Title: Depression and physical disability in chronic pain: The mediation role of emotional intelligence and acceptance.
Authors: Costa, Joana 
Marôco, João 
Pinto-Goveia, José 
Ferreira, Nuno 
Keywords: - Acceptance and Emotional Intelligence decrease depression levels while acceptance has more influence on decrease physical disability. - The influence of Emotional Intelligence and acceptance on outcomes varies across disease progression. - Long-term Chronic Pain patients are better able to used emotional and cognitive control when this is needed, but cease it when unchangeable pain is present;Chronic pain experiences, physical disability, emotional intelligence, acceptance, depression.
Issue Date: 2016
Project: Fundação para a Ciência e Tecnologia SFRH/BPD/78227/2011 
Abstract: Objective: Emotional intelligence (EI) and acceptance have previously been identified as potential factors in the adjustment to Chronic Pain. This study examined the associations between Chronic Pain (CP) experiences, depression, and physical disability. It further investigated the mediating effect of emotional intelligence (EI) and acceptance in the relationship between CP experiences, depression, and physical disability and how this changes with the duration of the CP. Method: A cross-sectional design, employing validated questionnaires was used to measure pain experience, physical disability, depression, EI and acceptance in 133 CP patients. Results: All variables were found to be significantly associated in theoretically predicted ways. The relationship between CP experiences and depression was mediated by both factors, as high EI and acceptance promoted a decreased influence of pain on depression. By contrast, the relationship between CP experiences and physical disability was mediated by acceptance, but not by EI. Further, the temporal stability analysis of this mediation model showed that long-term CP patients are better able to make use of these factors. Conclusions: the relationship between the experience of pain and depression or physical disability seems to be significantly mediated by factors such as EI and acceptance. This study lends further support to the development of more encompassing models, that take both control and non-control variables into account when conceptualizing the adjustment to CP. Theoretical and clinical implications are discussed.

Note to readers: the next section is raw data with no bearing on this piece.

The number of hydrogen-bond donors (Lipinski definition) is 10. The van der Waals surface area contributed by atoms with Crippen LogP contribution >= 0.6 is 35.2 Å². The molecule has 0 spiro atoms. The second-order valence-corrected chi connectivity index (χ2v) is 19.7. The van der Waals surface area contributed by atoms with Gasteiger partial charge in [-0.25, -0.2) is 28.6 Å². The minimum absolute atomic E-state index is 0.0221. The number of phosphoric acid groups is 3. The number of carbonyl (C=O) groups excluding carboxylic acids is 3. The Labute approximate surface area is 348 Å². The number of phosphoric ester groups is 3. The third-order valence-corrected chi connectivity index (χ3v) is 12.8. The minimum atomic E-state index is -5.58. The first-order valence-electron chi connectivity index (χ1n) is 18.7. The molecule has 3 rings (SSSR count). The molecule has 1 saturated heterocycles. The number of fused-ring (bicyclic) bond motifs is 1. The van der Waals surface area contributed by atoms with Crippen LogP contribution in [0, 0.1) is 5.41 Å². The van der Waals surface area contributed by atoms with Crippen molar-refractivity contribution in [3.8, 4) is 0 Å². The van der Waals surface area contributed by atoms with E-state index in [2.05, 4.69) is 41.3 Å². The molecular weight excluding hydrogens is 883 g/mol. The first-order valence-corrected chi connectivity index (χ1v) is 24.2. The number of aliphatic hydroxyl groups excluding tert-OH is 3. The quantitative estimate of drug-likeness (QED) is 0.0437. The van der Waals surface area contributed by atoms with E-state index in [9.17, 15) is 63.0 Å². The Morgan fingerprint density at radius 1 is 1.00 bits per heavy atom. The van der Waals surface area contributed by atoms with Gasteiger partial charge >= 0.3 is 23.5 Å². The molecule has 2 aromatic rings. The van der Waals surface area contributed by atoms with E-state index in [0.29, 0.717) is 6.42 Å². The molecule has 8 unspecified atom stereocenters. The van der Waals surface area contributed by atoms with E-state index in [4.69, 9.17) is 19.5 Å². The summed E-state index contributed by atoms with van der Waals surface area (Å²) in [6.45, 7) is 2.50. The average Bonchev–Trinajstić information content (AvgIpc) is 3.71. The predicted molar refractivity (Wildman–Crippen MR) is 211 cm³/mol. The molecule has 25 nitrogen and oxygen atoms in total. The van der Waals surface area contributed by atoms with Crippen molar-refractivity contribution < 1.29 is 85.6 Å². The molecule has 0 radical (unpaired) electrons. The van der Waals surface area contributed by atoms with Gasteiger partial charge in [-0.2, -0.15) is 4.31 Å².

URI: http://hdl.handle.net/10316/47152
DOI: doi:10.1111/ajpy.12131
Rights: openAccess
Appears in Collections:I&D CINEICC - Artigos em Revistas Internacionais

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